Professor assists with mammal strandingsby Mona Prufer
Fall is the most active season for dolphin and whale strandings on the beach, which may not change your world â€“ but it does Rob Young’s.
At any given moment, as coordinator of the South Carolina Marine Mammal Stranding Network, Young might be interrupted in his marine science classroom or at his son’s soccer game with a call to go attend to a stranded dolphin or whale on a nearby beach.
“Fall is when they are migrating south,” says Young, whose academic career has centered around bottlenose dolphins. The mammals, who have summered off the shores of southern North Carolina, travel along the South Carolina coast on their way to warmer waters as the temperatures start to drop.
This year there have been more than 50 strandings already along the South Carolina coast. “We had a long cold winter, which adversely affects the food source,” says Young. “Many animals who stranded last March were emaciated and just couldn’t find enough to eat.”
Most strandings in South Carolina occur along the central and southern coast where there are larger bays and protective waters. “The Grand Strand is kind of unusual in that it affords little protection [for ill or injured animals],” says Young.
A mammal that strands on the beach “almost always dies” or has died from natural causes, says Young. “Sometimes they are newborns. About a quarter of the stranded mammals have signs of human interaction such as entanglement in nets or rope or they have ingested plastic.”
Young, who previously chaired the Department of Marine Science, recently received a $96,437 grant from the National Oceanic and Atmospheric Administration (NOAA), the federal agency charged with studying and reacting to the condition of the oceans and the atmosphere. He works closely with the NOAA lab in Charleston, which responds to strandings on the south end of the state and often performs necropsies on dead animals to determine what killed them.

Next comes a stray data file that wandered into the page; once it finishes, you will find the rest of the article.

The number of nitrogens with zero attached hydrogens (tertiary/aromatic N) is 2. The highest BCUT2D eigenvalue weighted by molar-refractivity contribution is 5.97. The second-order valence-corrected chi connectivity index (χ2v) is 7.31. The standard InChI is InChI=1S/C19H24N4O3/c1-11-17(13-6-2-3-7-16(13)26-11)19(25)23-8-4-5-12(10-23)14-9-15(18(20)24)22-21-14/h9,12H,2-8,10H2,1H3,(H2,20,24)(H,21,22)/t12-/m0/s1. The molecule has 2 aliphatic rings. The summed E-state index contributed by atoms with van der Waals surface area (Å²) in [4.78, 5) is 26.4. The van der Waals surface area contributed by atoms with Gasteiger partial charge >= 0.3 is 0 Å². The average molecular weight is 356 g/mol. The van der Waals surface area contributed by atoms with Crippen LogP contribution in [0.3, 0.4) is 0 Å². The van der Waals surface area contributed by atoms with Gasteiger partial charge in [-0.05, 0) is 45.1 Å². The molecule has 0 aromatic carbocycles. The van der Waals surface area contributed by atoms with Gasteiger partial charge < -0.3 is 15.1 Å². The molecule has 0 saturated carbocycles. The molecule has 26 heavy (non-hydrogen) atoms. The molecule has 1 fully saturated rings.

It’s rare to come across live stranded mammals, says Young, and in any case, there are no nearby facilities to help them. The stress of transporting would probably be too great for an ill animal, added to the lack of availability of a vehicle large enough to transport the animal if there was a facility that could help them.
Young did, however, get a call last year concerning a seal that was stranded at Peachtree Landing on the Waccamaw River, 45 miles from the ocean. “It’s rare enough to find a seal in our waters, much less one at this location,” says Young, who picked up the seal and transported him back to the ocean. “The fisherman who found him had put him in a dog crate, which made it much easier for me.”
One positive thing that comes from the strandings and subsequent necropsies is that CCU students have opportunities to get hands-on experience with tissue collection and gathering of other data on site, which would not be possible at a non-beach environment.
The stranding network, which used to be under the Department of Natural Resources (DNR), has been in operation for about 19 years.
Young’s three children, ages 4, 8 and 11, think their dad’s work with marine mammals is “pretty neat.” (Imagine the show-and-tell possibilities at school.)
Young, who has just been named interim associate provost for the Office of Grants and Sponsored Research, joined the CCU faculty in 1992.